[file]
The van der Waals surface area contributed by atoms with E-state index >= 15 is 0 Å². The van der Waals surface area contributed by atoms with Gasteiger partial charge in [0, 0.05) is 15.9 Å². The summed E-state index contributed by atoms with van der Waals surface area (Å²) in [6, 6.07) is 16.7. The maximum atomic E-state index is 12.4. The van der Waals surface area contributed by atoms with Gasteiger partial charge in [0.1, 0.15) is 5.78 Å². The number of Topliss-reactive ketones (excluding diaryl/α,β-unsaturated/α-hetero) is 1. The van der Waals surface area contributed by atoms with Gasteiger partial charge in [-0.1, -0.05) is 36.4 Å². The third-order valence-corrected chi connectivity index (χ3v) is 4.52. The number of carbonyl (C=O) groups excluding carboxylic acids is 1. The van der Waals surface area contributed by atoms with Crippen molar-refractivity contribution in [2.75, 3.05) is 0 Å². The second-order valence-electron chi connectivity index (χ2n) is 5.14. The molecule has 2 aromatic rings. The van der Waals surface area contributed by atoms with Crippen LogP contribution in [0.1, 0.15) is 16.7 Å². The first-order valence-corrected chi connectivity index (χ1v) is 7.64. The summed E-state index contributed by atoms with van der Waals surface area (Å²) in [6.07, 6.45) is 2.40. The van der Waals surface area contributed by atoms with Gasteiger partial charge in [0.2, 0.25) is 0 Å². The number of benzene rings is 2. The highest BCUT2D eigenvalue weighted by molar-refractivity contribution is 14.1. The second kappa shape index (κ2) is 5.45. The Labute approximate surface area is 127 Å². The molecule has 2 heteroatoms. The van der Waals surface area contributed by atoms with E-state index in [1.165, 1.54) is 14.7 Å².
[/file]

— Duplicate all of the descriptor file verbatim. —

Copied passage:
The van der Waals surface area contributed by atoms with E-state index >= 15 is 0 Å². The van der Waals surface area contributed by atoms with Gasteiger partial charge in [0, 0.05) is 15.9 Å². The summed E-state index contributed by atoms with van der Waals surface area (Å²) in [6, 6.07) is 16.7. The maximum atomic E-state index is 12.4. The van der Waals surface area contributed by atoms with Gasteiger partial charge in [0.1, 0.15) is 5.78 Å². The number of Topliss-reactive ketones (excluding diaryl/α,β-unsaturated/α-hetero) is 1. The van der Waals surface area contributed by atoms with Gasteiger partial charge in [-0.1, -0.05) is 36.4 Å². The third-order valence-corrected chi connectivity index (χ3v) is 4.52. The number of carbonyl (C=O) groups excluding carboxylic acids is 1. The van der Waals surface area contributed by atoms with Crippen molar-refractivity contribution in [2.75, 3.05) is 0 Å². The second-order valence-electron chi connectivity index (χ2n) is 5.14. The molecule has 2 aromatic rings. The van der Waals surface area contributed by atoms with Crippen LogP contribution in [0.1, 0.15) is 16.7 Å². The first-order valence-corrected chi connectivity index (χ1v) is 7.64. The summed E-state index contributed by atoms with van der Waals surface area (Å²) in [6.07, 6.45) is 2.40. The van der Waals surface area contributed by atoms with Gasteiger partial charge in [0.2, 0.25) is 0 Å². The number of benzene rings is 2. The highest BCUT2D eigenvalue weighted by molar-refractivity contribution is 14.1. The second kappa shape index (κ2) is 5.45. The Labute approximate surface area is 127 Å². The molecule has 2 heteroatoms. The van der Waals surface area contributed by atoms with E-state index in [1.165, 1.54) is 14.7 Å².